How to Help your Teen Through Exam Result Uncertainty
It is less than easy for teens at the moment. All their lives they have been told that their exam results at GCSE and A-level will determine their future and now they are not sitting these exams at all but are relying on their teachers to award them the grades they think that they deserve. Your teen may be feeling uncertain.
The goal posts have moved. Instead of preparing for a specific exam period in which everybody in their year will sit the same exam on the same day, many are now being assessed on a daily basis for 10 -14 different subjects.
The assessments they are doing may be different to their friends at other schools. They may even be different from their friends in other classes.
They may be feeling:
- Overwhelmed and exhausted by the amount of assessments they are having
- Anxious about their future plans
- Cheated that they are not having the same experience as their older siblings
- Frustrated that they are not receiving the grades that they think they would have been capable of in an exam situation
How can we help our teens navigate through this uncertainty?
Make sure that they know their exam results do not define them
This is super important. After a lifetime of being told how important exams are for their future, it is understandable that many teens will be feeling the pressure to “succeed” in these exams and might be feeling a sense of hopelessness. It may feel huge to them.
Encourage them to reduce the emphasis they are placing on the exams by reminding them of who they really are and all the amazing skills that they have to offer the world.
Focus on their wider skills – communication skills, technical or computer skills, analytical or problem-solving skills, for example. They could even do an audit of their skills here Skills assessment | National Careers Service to boost their confidence and enable them to start telling others what they are good at, regardless of their exam results.
Remind them that they have options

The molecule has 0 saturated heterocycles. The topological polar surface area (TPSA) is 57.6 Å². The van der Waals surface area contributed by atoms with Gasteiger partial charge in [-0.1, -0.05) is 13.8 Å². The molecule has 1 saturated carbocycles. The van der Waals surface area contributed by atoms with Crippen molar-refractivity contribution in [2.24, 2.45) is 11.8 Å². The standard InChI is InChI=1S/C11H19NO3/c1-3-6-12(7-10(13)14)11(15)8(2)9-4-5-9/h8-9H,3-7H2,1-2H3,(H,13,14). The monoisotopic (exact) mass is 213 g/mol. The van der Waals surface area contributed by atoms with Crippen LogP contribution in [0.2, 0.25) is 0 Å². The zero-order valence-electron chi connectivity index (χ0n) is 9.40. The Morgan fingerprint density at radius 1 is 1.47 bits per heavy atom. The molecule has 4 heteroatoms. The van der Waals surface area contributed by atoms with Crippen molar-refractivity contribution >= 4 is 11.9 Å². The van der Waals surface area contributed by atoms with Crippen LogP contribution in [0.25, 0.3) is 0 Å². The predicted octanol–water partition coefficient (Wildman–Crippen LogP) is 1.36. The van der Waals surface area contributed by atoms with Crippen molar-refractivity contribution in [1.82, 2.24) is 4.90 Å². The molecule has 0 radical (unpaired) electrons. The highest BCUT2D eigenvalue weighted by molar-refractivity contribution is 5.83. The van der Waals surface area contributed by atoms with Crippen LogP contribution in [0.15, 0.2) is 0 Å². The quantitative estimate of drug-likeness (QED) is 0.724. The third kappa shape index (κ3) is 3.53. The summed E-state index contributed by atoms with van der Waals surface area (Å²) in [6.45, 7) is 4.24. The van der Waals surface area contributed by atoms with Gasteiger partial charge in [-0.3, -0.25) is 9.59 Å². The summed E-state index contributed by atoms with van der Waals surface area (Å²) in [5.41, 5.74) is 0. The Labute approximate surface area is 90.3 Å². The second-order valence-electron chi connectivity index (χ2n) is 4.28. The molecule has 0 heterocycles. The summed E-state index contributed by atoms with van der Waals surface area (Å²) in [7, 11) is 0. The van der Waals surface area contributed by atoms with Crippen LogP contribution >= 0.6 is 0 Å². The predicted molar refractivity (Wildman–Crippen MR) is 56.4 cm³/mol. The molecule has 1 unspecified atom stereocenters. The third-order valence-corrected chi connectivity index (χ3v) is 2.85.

Exams are not a once in a lifetime opportunity. Their teachers will know their students well and it is highly likely that your teen will be awarded the grades that they feel they deserve. If not, however, there will be further opportunities to retake the exam if they choose to do so.
Encourage them to look for positive role models
When teens are surrounded only by people their own age, it can be easy to slip into the trap of thinking that success at school is the be-all-and-end-all.
Who do they most admire? Researching or chatting to role models can encourage teens to see the bigger picture and realise that there is far more to success than just exam results.
Make time for them to do the things they love
When we are “in flow”, doing those things that are so easy and enjoyable to us that the time just passes without us realising – that’s when we are using our innate talents.
Encourage your teen to spend as much time as possible doing activities they love – when they are using their talents and doing what comes naturally to them, it will raise their self-esteem and their happiness levels.
As parents of teens, we might also be feeling anxiety and frustration on their behalf and sometimes it’s easy for us to try to “fix” the problem or offer solutions. Often, our teens just need to be heard and to be given the chance to let off steam. Feelings of anger and frustration are understandable and if they are given the opportunity to be “felt,” they will often pass.
Help your teen to see what they can influence and what they can’t
Your teen cannot directly control the grade that they will be awarded in the exams this year.
However, they can influence:
- The level of importance they place on the outcome of the exams
- The amount of time they spend doing what they love
- The kinds of conversations they engage in with their friends
- Their self-care (what they eat, how much they exercise and how much they sleep)
If your teen needs support with exam anxiety or self-confidence, book a discovery call with me today